SALT LAKE CITY, Utah (ABC4 News) – Ahead of potential protests at the Utah State Capitol, the Governor has placed Utah under a state of emergency until next week. While people have a right to free speech, officials will not tolerate violence.
Utah Governor Spencer Cox said it’s a precaution that a state of emergency has been put into place until Thursday, Jan. 21.
“To make sure that we are prepared for whatever might come our way,” he said Thursday during his weekly COVID-19 briefing.
The emergency declaration comes as the state anticipates civil unrest and potential protest outside the Utah State Capitol.
The FBI told ABC4 News Thursday that they haven’t heard of any specific threats around potentially armed protests.
“This executive order is kinda preempting what could possibly be civil unrest,” said Utah Highway Patrol Lt. Nick Street.
Street said this declaration allows officials to do what’s necessary to keep law and order.
“The authority given to the [Utah] Highway Patrol and the Department of Public Safety in being able to make certain calls when it comes to closures of the capitol, utilize and ask for additional help from local partners and also federal partners as well,” he said.
These resources that are available aren’t new, Street told ABC4 News.
“We’ve seen other state of emergencies come during civil unrest like the events of May 30th,” Street said.
But he said it wasn’t implied that they were able to use it without former Governor Gary Herbert’s permission.
If things take a turn for the worst, Street said the declaration allows law enforcement to act without getting Governor Spencer Cox’s approval.
“We will utilize the things outlined in the order to declare an unlawful assembly – if necessary – or push back crowds off the capitol campus, and we have the tools at our disposal to do that,” Street said.
Cox said preparations are already underway ahead of the weekend.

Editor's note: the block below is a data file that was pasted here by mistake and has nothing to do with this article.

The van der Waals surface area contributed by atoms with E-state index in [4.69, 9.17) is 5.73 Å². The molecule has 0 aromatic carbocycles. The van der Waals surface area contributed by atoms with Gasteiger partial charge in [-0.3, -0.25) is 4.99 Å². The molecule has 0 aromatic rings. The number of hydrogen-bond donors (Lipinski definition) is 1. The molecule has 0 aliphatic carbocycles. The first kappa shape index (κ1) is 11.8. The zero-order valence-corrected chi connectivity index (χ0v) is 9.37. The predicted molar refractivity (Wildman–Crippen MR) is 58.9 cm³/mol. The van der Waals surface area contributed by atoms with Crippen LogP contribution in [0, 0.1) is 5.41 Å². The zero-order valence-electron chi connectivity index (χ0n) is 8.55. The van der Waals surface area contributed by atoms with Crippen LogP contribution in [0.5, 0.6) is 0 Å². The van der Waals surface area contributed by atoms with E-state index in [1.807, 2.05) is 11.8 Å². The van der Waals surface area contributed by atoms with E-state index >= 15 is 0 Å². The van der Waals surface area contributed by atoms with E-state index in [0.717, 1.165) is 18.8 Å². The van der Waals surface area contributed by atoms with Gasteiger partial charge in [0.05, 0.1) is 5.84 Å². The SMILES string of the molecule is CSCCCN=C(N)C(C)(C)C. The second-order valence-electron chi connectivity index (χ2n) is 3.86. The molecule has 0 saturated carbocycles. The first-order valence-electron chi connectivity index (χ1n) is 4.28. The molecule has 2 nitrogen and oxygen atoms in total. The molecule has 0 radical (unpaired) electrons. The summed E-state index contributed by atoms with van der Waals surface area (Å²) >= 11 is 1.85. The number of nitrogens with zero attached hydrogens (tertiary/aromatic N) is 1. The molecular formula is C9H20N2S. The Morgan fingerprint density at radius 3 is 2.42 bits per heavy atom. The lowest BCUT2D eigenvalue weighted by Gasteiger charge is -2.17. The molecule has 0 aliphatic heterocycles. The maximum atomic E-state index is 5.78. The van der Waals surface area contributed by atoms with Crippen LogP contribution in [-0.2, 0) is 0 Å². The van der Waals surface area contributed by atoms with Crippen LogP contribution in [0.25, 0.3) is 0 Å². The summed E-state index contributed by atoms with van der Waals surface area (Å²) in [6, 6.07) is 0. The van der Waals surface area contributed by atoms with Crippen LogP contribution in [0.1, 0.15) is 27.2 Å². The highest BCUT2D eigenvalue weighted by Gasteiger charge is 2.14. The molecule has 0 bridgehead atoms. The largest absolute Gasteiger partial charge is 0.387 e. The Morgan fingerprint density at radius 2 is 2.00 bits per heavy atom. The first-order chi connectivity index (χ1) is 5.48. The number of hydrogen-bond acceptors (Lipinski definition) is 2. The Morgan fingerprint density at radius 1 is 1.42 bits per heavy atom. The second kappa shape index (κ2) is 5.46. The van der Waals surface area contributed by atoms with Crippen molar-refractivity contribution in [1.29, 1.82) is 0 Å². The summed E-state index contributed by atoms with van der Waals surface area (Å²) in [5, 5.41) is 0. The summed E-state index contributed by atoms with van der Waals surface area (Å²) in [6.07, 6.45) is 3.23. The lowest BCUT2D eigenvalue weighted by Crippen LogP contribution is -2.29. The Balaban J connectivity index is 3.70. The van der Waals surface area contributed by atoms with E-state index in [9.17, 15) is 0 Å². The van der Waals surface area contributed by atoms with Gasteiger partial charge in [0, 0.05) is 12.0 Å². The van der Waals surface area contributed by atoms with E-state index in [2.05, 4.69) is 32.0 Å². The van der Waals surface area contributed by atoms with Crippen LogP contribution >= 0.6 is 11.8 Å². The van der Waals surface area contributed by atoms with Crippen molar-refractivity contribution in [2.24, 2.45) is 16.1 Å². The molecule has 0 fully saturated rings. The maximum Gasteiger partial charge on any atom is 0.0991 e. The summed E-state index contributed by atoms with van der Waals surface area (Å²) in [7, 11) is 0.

“We are bringing in all of our reserves that we can with the highway patrol – they will be ready this weekend. And the National Guard will be on standby,” Cox said.
Salt Lake County spokesperson Chloe Morroni said they’re also taking precautions.
“We are taking appropriate measures including enhanced security at county facilities,” Morroni said.
For security purposes, officials won’t tell ABC4 News a lot about their plans, but they do say people have a right to free speech, but not unlawful activity.
“We respect the right of Utah residents to peaceably assemble as guaranteed in the U.S. Constitution,” Cox said in the state of emergency declaration. “But we draw the line at threats to physical safety or to the Utah Capitol building. No violence of any kind will be tolerated.”
“I know many in the city are concerned about the potential for disruption and even violence in the coming days,” said Salt Lake City Mayor Erin Mendenhall. “People should feel confident knowing that our police department has a plan and they are ready. Salt Lake City PD is working in coordination with partnering agencies throughout the state to ensure that things in our capitol [sic] city remain peaceful, and that is what I expect to happen.”